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Win Your Way to the WSOP

May 12, 2006

The past 4 WSOP main event winners have gone from poker nobodies to celebrities of superstars status. This could be you. How? The first step is to win your way to the World Series of Poker! Many chances to win Daily.

Here's an example. Suppose the party poker.com pot contains $90, and your opponent makes a $10 bet. That pot now contains $100, and the cost of your call is only $10. Even if you figure your opponent to be bluffing only one time in ten, you should call. By calling, you'd lose a $10 bet nine times, for a loss of $90. Although you'd win only once, that pot would be worth $100. John Juanda proved that after ten such occurrences, you'd show a net profit of $10.

Because these blinds were a forced, first bet, they can raise (but only on the first round) when the betting has gone around the table, and it becomes their turn to act again. Since the order in which players act is fixed throughout the game, hold'em is very positional. Acting after you've had an opportunity to see how your opponents play is a big advantage. In hold'em you have seen five of your seven partypoker.com cards by the flop - which is the second round of betting.

  • Partypoker com Props play on their own money but are paid a salary by the house to help start, or prop up, games. A prop's life is tough. They play in short-handed games, or games struggling to get off the ground. Props typically play no better, no worse than most regulars. Many cardroom newcomers panic at the thought of a prop in their game. Since the prop is paid an hourly wage by the casino, players often believe they have a big advantage. Not true.
  • In a game with a time collection, you are paying the same fee per half hour regardless of how many hands are dealt. Consequently, dealers act efficiently and players are expected to make prompt decisions. Rules are interpreted strictly, and consistently. All games are table stakes and cards speak. You can only bet with money on the table when that hand was dealt. You cannot go light, as you might in a home game.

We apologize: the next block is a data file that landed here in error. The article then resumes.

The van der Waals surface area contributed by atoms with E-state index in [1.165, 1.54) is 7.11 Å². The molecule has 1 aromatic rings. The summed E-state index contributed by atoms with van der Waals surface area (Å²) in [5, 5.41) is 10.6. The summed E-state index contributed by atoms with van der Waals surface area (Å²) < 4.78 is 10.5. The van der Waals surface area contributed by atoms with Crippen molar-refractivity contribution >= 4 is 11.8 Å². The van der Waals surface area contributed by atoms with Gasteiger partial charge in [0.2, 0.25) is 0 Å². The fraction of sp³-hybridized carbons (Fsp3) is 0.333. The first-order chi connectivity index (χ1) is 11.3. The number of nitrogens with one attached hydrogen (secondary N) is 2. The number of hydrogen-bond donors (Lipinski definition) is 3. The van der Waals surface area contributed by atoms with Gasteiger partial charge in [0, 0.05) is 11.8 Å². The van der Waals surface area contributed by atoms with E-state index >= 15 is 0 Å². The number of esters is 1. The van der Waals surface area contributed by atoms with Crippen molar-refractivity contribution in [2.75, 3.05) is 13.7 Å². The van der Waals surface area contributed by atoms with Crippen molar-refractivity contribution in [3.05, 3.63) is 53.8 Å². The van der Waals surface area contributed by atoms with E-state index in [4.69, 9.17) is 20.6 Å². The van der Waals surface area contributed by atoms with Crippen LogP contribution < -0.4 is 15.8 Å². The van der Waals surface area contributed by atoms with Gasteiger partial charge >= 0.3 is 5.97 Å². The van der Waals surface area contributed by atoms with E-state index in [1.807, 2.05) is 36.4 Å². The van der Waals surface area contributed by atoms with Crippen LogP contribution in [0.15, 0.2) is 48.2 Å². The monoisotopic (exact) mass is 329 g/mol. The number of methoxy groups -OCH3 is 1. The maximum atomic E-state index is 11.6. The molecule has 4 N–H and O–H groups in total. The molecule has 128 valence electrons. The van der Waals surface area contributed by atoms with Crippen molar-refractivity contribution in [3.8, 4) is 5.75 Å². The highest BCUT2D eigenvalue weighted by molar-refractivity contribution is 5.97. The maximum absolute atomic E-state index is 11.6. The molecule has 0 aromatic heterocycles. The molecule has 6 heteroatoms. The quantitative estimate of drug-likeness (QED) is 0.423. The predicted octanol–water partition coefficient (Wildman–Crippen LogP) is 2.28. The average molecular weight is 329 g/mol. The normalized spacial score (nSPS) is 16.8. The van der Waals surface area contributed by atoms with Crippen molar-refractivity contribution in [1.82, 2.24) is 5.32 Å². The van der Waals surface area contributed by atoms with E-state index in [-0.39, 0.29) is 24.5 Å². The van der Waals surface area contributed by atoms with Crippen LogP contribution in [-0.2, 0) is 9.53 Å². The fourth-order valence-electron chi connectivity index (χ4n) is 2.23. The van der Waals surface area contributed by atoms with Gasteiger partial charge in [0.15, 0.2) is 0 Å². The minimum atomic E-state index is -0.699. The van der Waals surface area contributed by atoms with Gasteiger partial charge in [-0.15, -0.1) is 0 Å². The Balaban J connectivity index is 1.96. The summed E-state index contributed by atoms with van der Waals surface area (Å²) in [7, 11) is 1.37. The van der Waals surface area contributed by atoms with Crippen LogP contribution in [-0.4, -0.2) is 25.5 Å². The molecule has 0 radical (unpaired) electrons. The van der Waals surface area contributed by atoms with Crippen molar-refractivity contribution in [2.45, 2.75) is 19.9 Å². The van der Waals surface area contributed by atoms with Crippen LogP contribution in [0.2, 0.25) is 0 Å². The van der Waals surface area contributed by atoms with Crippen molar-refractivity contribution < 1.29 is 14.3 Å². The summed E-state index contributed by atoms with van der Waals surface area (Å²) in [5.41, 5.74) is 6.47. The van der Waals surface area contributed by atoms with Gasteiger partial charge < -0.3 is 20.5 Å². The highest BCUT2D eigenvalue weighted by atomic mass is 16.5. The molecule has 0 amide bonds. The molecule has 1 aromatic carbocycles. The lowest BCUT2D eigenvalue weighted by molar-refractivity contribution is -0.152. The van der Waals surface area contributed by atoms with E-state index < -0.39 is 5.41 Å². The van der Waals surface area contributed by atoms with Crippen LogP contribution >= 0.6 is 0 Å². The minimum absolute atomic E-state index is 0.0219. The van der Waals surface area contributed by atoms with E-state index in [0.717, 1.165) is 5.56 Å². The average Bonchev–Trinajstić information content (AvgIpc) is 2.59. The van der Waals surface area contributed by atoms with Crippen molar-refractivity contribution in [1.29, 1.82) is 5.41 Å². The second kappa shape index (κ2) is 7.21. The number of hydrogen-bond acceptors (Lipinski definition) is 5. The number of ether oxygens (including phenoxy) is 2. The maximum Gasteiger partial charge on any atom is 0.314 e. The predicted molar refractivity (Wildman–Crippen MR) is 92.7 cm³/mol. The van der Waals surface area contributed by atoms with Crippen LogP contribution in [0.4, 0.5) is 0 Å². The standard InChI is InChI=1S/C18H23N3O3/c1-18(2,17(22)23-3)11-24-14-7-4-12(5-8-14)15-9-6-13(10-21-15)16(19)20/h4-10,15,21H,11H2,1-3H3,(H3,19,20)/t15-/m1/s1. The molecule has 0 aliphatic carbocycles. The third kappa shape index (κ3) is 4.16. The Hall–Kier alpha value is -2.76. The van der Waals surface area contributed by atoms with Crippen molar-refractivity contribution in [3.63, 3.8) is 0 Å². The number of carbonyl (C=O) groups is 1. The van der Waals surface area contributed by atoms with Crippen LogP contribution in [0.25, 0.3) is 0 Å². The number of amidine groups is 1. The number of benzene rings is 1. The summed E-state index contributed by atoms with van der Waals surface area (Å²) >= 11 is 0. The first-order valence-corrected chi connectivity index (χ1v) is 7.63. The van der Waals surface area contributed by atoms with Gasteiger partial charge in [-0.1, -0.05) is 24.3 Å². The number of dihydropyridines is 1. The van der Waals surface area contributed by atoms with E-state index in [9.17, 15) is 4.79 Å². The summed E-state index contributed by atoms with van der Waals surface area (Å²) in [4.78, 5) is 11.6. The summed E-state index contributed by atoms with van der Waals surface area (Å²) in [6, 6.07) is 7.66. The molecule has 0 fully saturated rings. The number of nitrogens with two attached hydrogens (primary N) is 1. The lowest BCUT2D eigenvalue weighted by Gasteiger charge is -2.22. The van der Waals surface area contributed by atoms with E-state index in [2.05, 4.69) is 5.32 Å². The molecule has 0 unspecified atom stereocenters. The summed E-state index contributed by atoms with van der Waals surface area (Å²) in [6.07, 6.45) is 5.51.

• Here's part one of the general rule on check-raising: Do it when you believe that you will have the best hand most of the time that you are called. Part two of the general rule on check-raising states that you need to be fairly certain that your opponent will bet if you check. It's no fun to check a big hand only to have your opponents check behind you, especially when you know that they would have called if you had bet.
  • You'll need to watch poker on tv to see several Partypoker opponents so that the size of the pot will offset the mathematical odds against completing your hand. How many opponents do you need? If you're facing three or more, it's worthwhile to draw. If you're holding two large cards, such as A-Q, you're probably favored against any lone opponent regardless of whether you make your hand. You also might win by pairing either of your cards on the turn or river. Sometimes, just two big cards will be sufficient to win in a showdown.

A feel for the game's texture and how it should influence your play can be obtained only with experience and you can win without leaving your house. In the absence of that experience, err on the side of caution. It costs less. Success in Hold'em demands that you be patient, pay close attention to position, and take comfort in the knowledge that good hands are run down less often than the best seven-card stud hands.

My first instinct was that my opponent was bluffing. He knew that I mostly likely didn't hit the partypoker net flop and was trying to take me off my hand. I thought, "I can take this pot away from him with a reraise". But then I said to myself, "What if I am wrong? What if he has hit a big hand?" There weren't very many big hands he could have been holding but it was a possibility. Most of the time I would be right and would take down a nice size pot.


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